Personal Protective Equipment essential for safety

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Posted 2 years ago by Rebecca St Clair

In the recently announced COVID-19 response plan​​ for people with a disability, Cabinet Ministers approved access to the national medical stockpile of PPE. (Source: Shutterstock)
In the recently announced COVID-19 response plan​​ for people with a disability, Cabinet Ministers approved access to the national medical stockpile of PPE. (Source: Shutterstock)

A lack of access to Personal Protective Equipment (PPE) during the COVID-19 crisis is a concern for disability workers and individuals with a disability, as the equipment is an essential part of service delivery.

PPE includes equipment like facemasks, gloves, and gowns, and is used to protect healthcare workers and individuals from coming into contact with bodily fluids that may contain infectious germs.

PPE helps limit the spread of infectious diseases, including COVID-19, and it is a critical part of infection control procedures in Australia and around the world.

Rosemary Kayess, the Vice-Chair of the United Nations Committee on the Rights of Persons with Disabilities and Senior Research Fellow at the University of New South Wales (UNSW), says that disability workers have not had access to critical PPE from the start of the coronavirus outbreak and that it puts people with a disability and their support workers at risk.

“People with a disability living in their own home, people living in supported accommodation, have to have engagement generally on a day-to-day basis that can be quite close contact...and so access to PPE is critical and that is something people with disability and their support workers haven’t had from the beginning.“

The lack of access to PPE is creating a serious problem around safety for disability workers, says Health Services Union (HSU) National Campaigns & Projects Officer Mark Fathering.

He adds, “The HSU along with two other unions have come out publicly with National Disability Services, which is the employer peak body, on a couple of occasions during this crisis calling for disability services providers and disability workers who are delivering services to have access to PPE.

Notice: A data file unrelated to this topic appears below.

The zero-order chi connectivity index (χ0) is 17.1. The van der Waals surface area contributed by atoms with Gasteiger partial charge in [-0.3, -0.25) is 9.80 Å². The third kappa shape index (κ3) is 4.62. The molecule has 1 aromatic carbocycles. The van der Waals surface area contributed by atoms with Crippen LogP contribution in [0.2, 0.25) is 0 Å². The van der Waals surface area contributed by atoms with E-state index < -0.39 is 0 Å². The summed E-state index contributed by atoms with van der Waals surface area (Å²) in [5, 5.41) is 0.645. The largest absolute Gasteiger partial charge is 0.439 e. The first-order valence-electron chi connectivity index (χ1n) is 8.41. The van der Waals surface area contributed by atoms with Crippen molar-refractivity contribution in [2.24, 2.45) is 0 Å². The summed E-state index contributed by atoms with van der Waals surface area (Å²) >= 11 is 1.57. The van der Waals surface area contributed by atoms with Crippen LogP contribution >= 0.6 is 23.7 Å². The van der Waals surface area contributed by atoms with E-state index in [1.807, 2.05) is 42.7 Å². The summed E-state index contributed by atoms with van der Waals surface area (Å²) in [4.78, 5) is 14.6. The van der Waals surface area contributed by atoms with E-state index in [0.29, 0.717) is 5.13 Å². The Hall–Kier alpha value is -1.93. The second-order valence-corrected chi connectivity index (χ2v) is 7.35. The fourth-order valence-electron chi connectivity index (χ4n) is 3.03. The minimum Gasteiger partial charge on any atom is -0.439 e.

“People work in this sector because they want to provide services to people. The pressure that it puts on them [is] about [whether] they put their health and safety potentially at risk and do they put the health and safety of the client at risk by not having adequate access to PPE.

“This is a big conundrum because services need to be delivered and if they refuse to deliver those services because of inadequate access to PPE, then the person with a disability doesn’t receive any service.”

In the recently announced COVID-19 response plan for people with a disability, Cabinet Ministers approved access to the national medical stockpile of PPE.

Access to the national medical stockpile is essential to maintaining access to this equipment and HSU welcomes this move says Mr Fathering.

Access to PPE for disability workers and people with a disability has come late into the response to COVID-19. Ms Kayess says that this access to PPE is not just needed now but will also be needed in the future.

“Heightened hygiene practices and PPE are going to be required for a while for lots of people with a disability. So maintaining that equipment will need to be looked at and reviewed to maintain that access.”

Hygiene and infection control practices, along with the use of essential PPE, are an essential part of slowing the spread of COVID-19. 

Elise Taylor, General Manager, Strategy, Quality and Risk at Cerebral Palsy Alliance (CPA), says, “Outbreaks are always a risk, whether that be a high flu season or a COVID-19 type scenario. With this in mind, we have always thought ahead and been mindful that at any time we may need additional stock.”

CPA provides training for individuals and organisations in the disability and community sector and Ms Taylor says the focus right now for organisations is infection control and delivering the right training. 

“In light of COVID-19, it’s really important that organisations are responsive and agile and are able to use technology to develop and deliver training via different methods other than in person.

“At CPA, we quickly transitioned to online training for all of our disability support workers and have adapted our in person training to deliver only essential practical skills training to staff in small groups.”

You can visit our dedicated COVID-19 information page for the latest updates on how COVID-19 is impacting the disability sector.

What are you doing to make sure you remain safe during COVID-19? Tell us in the comments below or email us at [email protected].